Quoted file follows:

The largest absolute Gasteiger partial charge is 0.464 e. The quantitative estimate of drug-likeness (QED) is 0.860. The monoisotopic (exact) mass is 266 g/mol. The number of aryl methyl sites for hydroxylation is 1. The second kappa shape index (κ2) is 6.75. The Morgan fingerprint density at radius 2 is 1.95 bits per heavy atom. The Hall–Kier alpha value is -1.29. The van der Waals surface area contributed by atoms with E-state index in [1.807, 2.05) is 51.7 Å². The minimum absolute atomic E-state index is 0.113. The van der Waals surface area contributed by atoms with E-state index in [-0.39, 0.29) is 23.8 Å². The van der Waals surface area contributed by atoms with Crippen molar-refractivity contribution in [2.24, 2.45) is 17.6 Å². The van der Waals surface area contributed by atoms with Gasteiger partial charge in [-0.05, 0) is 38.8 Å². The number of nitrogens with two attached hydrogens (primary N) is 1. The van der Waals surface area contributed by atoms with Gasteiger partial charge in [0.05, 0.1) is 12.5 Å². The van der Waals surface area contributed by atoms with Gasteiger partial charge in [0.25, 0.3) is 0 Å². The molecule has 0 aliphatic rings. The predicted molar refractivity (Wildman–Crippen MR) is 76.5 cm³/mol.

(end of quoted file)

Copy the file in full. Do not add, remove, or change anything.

The largest absolute Gasteiger partial charge is 0.464 e. The quantitative estimate of drug-likeness (QED) is 0.860. The monoisotopic (exact) mass is 266 g/mol. The number of aryl methyl sites for hydroxylation is 1. The second kappa shape index (κ2) is 6.75. The Morgan fingerprint density at radius 2 is 1.95 bits per heavy atom. The Hall–Kier alpha value is -1.29. The van der Waals surface area contributed by atoms with E-state index in [1.807, 2.05) is 51.7 Å². The minimum absolute atomic E-state index is 0.113. The van der Waals surface area contributed by atoms with E-state index in [-0.39, 0.29) is 23.8 Å². The van der Waals surface area contributed by atoms with Crippen molar-refractivity contribution in [2.24, 2.45) is 17.6 Å². The van der Waals surface area contributed by atoms with Gasteiger partial charge in [-0.05, 0) is 38.8 Å². The number of nitrogens with two attached hydrogens (primary N) is 1. The van der Waals surface area contributed by atoms with Gasteiger partial charge in [0.05, 0.1) is 12.5 Å². The van der Waals surface area contributed by atoms with Gasteiger partial charge in [0.25, 0.3) is 0 Å². The molecule has 0 aliphatic rings. The predicted molar refractivity (Wildman–Crippen MR) is 76.5 cm³/mol.